The truncal acne severity scale (TRASS) is an effective tool to assess the severity of truncal acne, investigators reported in study data published in the Journal of the European Academy of Dermatology and Venereology.

The researchers sought to provide dermatologists with an easy-to-use tool to assess truncal acne with use of a global approach to patients’ disease and family history of acne, clinical examination, and perceived impact on their quality of life.

The methodology used to build and test TRASS was similar to that used for the Global Evaluation Acne, Echelle de Cotation des Lésions d’Acné, and Adult Female Acne Scoring Tool scales.


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TRASS is based on 3 subscores. Subscore number 1 includes data considered as predictive markers of severity and disease history, including duration of acne, family history, and past isotretinoin treatments. Subscore number 2 identifies and rates the acne located on the trunk regarding the number of nodules, presence and types of scars, and presence of acne on the face. Subscore number 3 assesses the effect of truncal acne on the patient’s quality of life. The total truncal acne score ranges from 0 to 19.

The first regression optimized (ROP) model analysis used the median value as the discriminant value. The coefficients suggested that family history, facial acne, and quality of life were not required to discriminate patients with a median TRASS greater than 10 compared with the other items. The average error rate calculated on the evaluation samples was 6.6 ± 8.0%, with a range of 0% to 29.4%.

Patients with the most severe acne were identified with a linear score derived by adding the values for acne duration, systemic treatments, lesion area, number of nodules, and scars.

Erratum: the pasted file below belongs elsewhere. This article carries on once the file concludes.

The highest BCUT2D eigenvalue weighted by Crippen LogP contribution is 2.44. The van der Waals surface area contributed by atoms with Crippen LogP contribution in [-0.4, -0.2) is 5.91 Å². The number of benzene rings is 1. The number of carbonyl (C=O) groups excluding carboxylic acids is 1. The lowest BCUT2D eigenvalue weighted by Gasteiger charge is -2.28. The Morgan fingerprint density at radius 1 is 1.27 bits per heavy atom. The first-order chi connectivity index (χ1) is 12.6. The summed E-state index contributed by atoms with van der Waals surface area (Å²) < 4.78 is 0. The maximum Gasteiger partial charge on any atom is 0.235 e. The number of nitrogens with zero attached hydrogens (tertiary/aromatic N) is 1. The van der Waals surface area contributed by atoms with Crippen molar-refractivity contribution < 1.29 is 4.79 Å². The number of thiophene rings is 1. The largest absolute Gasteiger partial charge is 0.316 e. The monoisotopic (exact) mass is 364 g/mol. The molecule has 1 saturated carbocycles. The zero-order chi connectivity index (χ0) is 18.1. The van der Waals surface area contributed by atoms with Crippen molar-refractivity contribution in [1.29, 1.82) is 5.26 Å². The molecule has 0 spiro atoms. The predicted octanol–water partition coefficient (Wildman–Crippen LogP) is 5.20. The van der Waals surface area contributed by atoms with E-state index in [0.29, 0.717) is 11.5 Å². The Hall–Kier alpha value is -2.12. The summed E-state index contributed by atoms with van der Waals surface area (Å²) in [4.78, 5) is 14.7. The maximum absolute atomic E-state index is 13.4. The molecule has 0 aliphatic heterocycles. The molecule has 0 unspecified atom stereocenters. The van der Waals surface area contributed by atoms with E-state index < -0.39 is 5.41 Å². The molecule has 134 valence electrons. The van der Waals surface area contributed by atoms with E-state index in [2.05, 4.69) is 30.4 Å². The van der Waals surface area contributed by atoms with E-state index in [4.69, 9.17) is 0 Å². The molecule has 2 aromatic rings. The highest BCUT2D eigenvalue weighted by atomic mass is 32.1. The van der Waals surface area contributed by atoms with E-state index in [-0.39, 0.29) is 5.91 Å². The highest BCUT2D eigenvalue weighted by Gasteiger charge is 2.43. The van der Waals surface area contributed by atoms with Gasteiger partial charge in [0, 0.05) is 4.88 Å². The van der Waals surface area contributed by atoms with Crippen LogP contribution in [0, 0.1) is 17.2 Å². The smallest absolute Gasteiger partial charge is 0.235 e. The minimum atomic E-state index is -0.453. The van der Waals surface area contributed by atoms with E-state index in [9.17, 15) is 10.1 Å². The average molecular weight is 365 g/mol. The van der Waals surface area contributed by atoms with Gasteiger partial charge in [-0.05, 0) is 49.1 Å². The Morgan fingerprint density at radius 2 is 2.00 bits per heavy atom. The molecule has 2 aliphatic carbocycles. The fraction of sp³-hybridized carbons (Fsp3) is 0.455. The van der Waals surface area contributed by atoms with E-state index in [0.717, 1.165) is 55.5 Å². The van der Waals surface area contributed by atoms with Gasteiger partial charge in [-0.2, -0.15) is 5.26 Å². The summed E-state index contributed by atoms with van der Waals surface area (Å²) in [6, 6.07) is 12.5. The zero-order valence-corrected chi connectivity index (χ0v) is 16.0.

The ROP analysis used the 75th percentile as the discriminant value, and only the coefficient of facial acne was equal to zero. Internal testing without this item demonstrated an average error rate equal to 10.4 ± 9.5%, with a range of 0% to 41.2%.

Previous systemic treatments were significantly correlated with the number of nodules (0.338, P =.01988) and scars (0.430, P =.0025). A statistically significant correlation was found between areas on the trunk and effect on quality of life (0.374, P =.0095).

A sensitivity analysis showed that the absence of variables not selected by the ROP model did not lead to any change in the final model. In addition, the absence of the variables that were initially retained resulted in significant modifications in the final model.

“TRASS is the first global and patient-centered approach to evaluate truncal acne,” stated the researchers. “It scores the importance of each factor that plays a role in the management of the condition, independently from its clinical severity. Based on this approach, TRASS may allow practitioners to choose and validate the most suitable therapy together with the patient in order to treat his or her truncal acne successfully and to limit treatment failure.”

Disclosure: This work has been funded by Galderma International, France, and the authors received honoraria from Galderma International, France, for participating in the expert group. Please see the original reference for a full list of disclosures.

Reference

Auffret N, Nguyen JM, Leccia M-T, Claudel JP, Dréno B. TRASS: a global approach to assess the severity of truncal acne. J Eur Acad Dermatol Venereol. 2022;36(6):897-904. doi: 10.1111/jdv.18009